Sometimes condoms break. This can happen if the condom size doesn’t fit properly or just because of bad luck. Check the condom size next time you buy it.
Luckily this hardly ever happens. If used properly, on average latex condoms only break four times out of every 1000. Polyurethane condoms break four times out of 100.
If a condom breaks, it’s less effective at preventing pregnancy and STDs.
If this happens to you, pull out quickly and replace it. If a condom breaks and any fluid could have got inside the vagina, think about using emergency contraception.
Emergency contraception - the 'morning after pill' - can prevent pregnancy up to five days after having sex. The sooner you take it, the better it will work.
What happens if the condom slips off and I can't get it out of my vagina?
Try not to panic. You can usually reach it with your finger in your vagina. If not, contact your nearest health care provider for an appointment. Because sperm might have leaked out of the condom you should think about using emergency contraception - the 'morning after pill'.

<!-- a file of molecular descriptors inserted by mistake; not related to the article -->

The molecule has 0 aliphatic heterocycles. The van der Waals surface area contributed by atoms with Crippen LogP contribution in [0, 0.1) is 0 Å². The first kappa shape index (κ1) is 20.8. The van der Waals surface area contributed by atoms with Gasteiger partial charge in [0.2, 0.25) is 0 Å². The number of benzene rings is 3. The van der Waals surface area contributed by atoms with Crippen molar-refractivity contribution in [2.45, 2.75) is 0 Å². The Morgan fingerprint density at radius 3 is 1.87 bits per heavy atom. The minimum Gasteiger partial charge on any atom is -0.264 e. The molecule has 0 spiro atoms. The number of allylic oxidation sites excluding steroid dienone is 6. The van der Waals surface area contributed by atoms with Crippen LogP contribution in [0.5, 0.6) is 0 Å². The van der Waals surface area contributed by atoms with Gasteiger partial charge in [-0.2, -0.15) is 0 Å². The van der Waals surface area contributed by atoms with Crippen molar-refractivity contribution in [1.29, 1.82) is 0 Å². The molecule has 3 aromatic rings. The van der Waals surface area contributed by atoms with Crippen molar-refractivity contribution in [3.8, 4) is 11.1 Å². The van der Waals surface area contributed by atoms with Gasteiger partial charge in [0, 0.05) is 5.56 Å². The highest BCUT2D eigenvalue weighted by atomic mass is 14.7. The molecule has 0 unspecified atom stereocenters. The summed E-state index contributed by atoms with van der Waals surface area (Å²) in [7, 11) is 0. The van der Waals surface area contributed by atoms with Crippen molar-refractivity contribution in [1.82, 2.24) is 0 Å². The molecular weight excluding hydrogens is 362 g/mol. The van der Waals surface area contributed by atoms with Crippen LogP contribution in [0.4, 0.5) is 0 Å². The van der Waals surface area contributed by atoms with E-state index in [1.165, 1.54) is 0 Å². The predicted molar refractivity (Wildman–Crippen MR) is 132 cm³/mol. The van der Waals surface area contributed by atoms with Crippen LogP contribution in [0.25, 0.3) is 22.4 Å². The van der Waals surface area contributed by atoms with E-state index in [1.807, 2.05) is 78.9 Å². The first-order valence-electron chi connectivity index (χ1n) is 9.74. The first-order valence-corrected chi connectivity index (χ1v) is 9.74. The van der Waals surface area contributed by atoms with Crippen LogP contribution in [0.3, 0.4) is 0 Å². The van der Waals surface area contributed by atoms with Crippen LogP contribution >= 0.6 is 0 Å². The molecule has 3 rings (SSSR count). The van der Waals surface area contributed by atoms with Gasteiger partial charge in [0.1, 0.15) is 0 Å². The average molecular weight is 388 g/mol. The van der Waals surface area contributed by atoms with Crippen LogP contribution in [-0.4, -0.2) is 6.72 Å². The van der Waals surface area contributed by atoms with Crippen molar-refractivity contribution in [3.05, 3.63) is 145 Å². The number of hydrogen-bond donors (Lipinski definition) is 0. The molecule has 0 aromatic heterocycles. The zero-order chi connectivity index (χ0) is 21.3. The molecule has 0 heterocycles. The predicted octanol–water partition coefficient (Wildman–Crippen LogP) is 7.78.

How do I take care of my condoms?
There are many types of condoms. Store condoms in a cool, dry place. Avoid keeping them in a back pocket, wallet, or glove compartment for long periods because the heat could damage them.
Use water-based lubricants with latex condoms. Safe lubricants for all condoms:
- K-Y lubricating jelly
- Silicone lubricant
Unsafe lubricant for latex condoms include baby oil, butter, cream, body lotions, massage oil, mineral oil, Vaseline (petroleum jelly), rubbing alcohol, suntan lotions, certain kinds of yeast infection creams, cooking oil - and whipped cream!
How often do I have to use a condom?
Simple - every time you have sex!
What do condoms cost?
Between thirty-five cents and one US dollar per condom. But often you can get them free from family planning clinics.